New articles publishing in PLOS NTDs this week:
Dr. Jean Gaudart and colleagues describe and analyze the spatio-temporal dynamics and underlying factors associated with the first year of the 2010 cholera epidemic in Haiti. Environmental factors, such as rivers and rice fields, appeared to play a role in disease dynamics exclusively during the beginning of the epidemic, but varied from place to place as time passed, suggesting the need for rapid and exhaustive case tracking.
The elimination of rabies by 2020 is a national goal of the Philippines and understanding the phylogeography of this virus is important for establishing a more effective and feasible control strategy. Dr. Mariko Saito and colleagues conducted a molecular epidemiological study to locate three major rabies clades and two distinct genogroups around the country.
Dr. Bonnie Webster and colleagues report on the hybridization between a human (S.
haematobium) and two ruminant schistosomes (S. bovis and S. curassoni). Hybridization can lead to phenotypic characteristics that can influence disease epidemiology and control success, highlighting the importance of monitoring these evolving hybrid zones.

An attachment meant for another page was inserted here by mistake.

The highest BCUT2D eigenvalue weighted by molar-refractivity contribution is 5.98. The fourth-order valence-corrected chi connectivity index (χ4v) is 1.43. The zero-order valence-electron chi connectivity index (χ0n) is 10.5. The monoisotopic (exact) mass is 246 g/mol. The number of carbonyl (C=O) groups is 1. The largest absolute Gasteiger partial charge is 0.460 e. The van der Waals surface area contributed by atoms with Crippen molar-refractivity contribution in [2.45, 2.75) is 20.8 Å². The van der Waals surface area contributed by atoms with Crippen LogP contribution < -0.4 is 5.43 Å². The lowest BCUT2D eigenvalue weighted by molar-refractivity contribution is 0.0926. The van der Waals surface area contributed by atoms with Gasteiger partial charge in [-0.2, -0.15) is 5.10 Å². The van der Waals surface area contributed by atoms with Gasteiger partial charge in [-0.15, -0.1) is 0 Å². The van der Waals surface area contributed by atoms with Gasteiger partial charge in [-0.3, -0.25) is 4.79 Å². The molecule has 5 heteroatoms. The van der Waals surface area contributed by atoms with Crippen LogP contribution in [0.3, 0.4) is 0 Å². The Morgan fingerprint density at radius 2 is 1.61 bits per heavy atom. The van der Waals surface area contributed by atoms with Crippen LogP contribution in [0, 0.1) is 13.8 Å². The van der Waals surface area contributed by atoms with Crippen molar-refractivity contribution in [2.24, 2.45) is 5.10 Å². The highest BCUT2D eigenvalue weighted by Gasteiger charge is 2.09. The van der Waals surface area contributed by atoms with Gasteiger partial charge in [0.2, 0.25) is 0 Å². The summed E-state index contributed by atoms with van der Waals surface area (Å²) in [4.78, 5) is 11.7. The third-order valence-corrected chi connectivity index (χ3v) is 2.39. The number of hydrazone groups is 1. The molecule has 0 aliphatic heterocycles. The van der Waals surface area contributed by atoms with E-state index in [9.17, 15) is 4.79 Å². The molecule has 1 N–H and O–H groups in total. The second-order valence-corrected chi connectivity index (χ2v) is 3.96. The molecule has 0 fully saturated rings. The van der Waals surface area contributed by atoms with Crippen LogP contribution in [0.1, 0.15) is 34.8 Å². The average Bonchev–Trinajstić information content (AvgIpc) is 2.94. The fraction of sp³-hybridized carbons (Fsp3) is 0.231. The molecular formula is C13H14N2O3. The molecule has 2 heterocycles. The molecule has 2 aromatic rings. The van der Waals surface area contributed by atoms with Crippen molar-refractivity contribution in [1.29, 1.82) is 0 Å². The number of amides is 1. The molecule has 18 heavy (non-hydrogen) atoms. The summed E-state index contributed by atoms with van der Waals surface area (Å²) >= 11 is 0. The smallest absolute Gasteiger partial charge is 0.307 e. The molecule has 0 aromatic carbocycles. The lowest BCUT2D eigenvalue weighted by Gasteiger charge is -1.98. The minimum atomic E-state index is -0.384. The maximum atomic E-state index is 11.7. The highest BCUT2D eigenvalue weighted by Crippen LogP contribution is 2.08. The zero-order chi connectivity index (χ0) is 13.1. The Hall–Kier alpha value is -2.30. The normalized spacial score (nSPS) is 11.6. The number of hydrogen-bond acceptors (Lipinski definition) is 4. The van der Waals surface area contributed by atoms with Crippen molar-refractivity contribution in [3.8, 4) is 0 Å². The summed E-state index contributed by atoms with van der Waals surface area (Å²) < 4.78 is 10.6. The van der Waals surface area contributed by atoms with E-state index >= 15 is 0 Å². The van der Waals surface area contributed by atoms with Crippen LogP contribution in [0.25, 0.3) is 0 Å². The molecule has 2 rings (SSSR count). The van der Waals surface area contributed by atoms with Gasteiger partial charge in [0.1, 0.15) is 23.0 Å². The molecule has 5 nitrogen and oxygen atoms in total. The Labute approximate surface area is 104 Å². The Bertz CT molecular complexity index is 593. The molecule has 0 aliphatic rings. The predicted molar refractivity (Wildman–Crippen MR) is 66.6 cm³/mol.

New articles publishing in PLOS Pathogens this week:
Iron-sulfur (FeS) clusters are among the most ancient and versatile protein cofactors. FeS cluster biogenesis pathways are extremely well conserved, and are invariably essential for viability. In this Pearl Dr. Teegan Dellibovi-Ragheb and colleagues compare the subcellular organization of FeS cluster biogenesis pathways in the diverse organelles of eukaryotic pathogens.
Cryptococcus is the leading cause of fungal meningitis in immunosuppressed patients, but why it frequently infects the central nervous system to cause fatal meningitis is not known. This study by Dr. Tong-Bao Liu and colleagues lays an important foundation for understanding how fungi respond to available host inositol and indicates the impact of host inositol acquisition on the development of cryptococcal meningitis.
The HIV envelope glycoprotein is specifically incorporated onto assembling virions in relevant cells such as T lymphocytes in a manner that requires its long cytoplasmic tail, yet the mechanism underlying this specific incorporation has remained unknown. Dr. Mingli Qi and colleagues identify a trafficking complex required for HIV envelope incorporation and for the formation of infectious HIV particles.